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Book Talk with Eric Wittenberg: Seceding from Secession

July 9 @ 6:30 pm - 7:30 pm
Free

“West Virginia was the child of the storm,”concluded early Mountaineer historian and Civil War veteran, Maj. Theodore F.Lang. Explore the social, legal, military, and political factors that converged to bring about the birth of the West Virginia.

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History Happy Hour: Stressed Out Supply Chains

July 13 @ 6:30 pm - 7:30 pm
Free

What does a person’s clothing say about the state they are in? As we turn back the clock to examine the North Carolina quartermaster system and the supply chain for soldier’s uniforms, we can see similarities to the breakdowns in our national supply chain brought on by COVID-19 as the United States has struggled to provide the things necessary for daily life.With Chris Graham, ACWM.

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Book Talk with Adrian Brettle: Colossal Ambitions

July 27 @ 6:30 pm - 8:00 pm
Free
Book Talk with Adrian Brettle: Colossal Ambitions. July 27 at 6:30PM. Free web program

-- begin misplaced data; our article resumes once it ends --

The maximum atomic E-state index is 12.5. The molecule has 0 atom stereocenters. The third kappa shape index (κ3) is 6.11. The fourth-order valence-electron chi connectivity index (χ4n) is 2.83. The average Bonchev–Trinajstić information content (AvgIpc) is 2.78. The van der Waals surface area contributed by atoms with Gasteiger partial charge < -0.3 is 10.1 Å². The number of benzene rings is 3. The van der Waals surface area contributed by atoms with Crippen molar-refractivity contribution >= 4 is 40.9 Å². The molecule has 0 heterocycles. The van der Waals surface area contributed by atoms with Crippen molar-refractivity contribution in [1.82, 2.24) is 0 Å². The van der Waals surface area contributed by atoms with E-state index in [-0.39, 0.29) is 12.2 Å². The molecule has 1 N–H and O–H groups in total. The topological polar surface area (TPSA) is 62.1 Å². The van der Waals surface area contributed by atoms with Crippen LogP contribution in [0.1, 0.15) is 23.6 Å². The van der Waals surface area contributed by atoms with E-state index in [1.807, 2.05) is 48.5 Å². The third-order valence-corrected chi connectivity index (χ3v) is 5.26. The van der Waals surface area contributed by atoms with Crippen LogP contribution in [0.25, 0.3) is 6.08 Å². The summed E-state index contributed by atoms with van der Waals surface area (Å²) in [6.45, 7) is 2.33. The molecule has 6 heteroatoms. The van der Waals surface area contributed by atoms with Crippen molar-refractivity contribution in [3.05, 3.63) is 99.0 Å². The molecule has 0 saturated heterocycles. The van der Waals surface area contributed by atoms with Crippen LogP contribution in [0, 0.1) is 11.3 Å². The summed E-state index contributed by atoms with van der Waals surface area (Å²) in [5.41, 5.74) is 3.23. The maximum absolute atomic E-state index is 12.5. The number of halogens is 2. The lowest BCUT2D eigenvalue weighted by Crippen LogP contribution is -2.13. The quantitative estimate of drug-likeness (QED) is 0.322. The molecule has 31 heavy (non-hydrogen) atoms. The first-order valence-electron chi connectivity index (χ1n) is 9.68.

How did leading Confederate thinkers envision their postwar nation—its relationship with the United States, its place in the Americas, and its role in the global order? Explore how the vision of future world leadership—territorial, economic, political, and cultural—provided a vitally important, underappreciated motivation to form an independent Confederate republic.    Adrian Brettle is Lecturer and Associate Director of the Political History and Leadership Program in the School of Historical, Philosophical, and Religious Studies at Arizona State University.

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August 2020

Book Talk: Women’s Suffrage and the Civil War

August 6 @ 6:30 pm - 8:00 pm
Free

Helen Hamilton Gardener negotiated Congressional passage of the 19th Amendment and died as the highest-ranking woman in federal government. Dr. Mary Walker served as a contract surgeon and was awarded a Medal of Honor by President Andrew Johnson in 1865. How did their inextricable connections to the events of the American Civil War impact their fight for women’s suffrage? Join us for this special joint book talk as authors Kimberly Hamlin (Free Thinker: Sex, Suffrage, and the Extraordinary Life of…

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History Happy Hour: Beyond Shackles–The Fight for Freedom

August 10 @ 6:30 pm - 8:00 pm
Free

By the mid-nineteenth century, not all African Americans were enslaved. Some were free, some were abolitionists and spies, and some were part of the Underground Railroad. Others became the first African Americans to contribute and serve aboard the US Navy’s first ironclad, the USS Monitor. With Wisteria Perry, Manager, Interpretation and Community Outreach, The Mariners' Museum and Park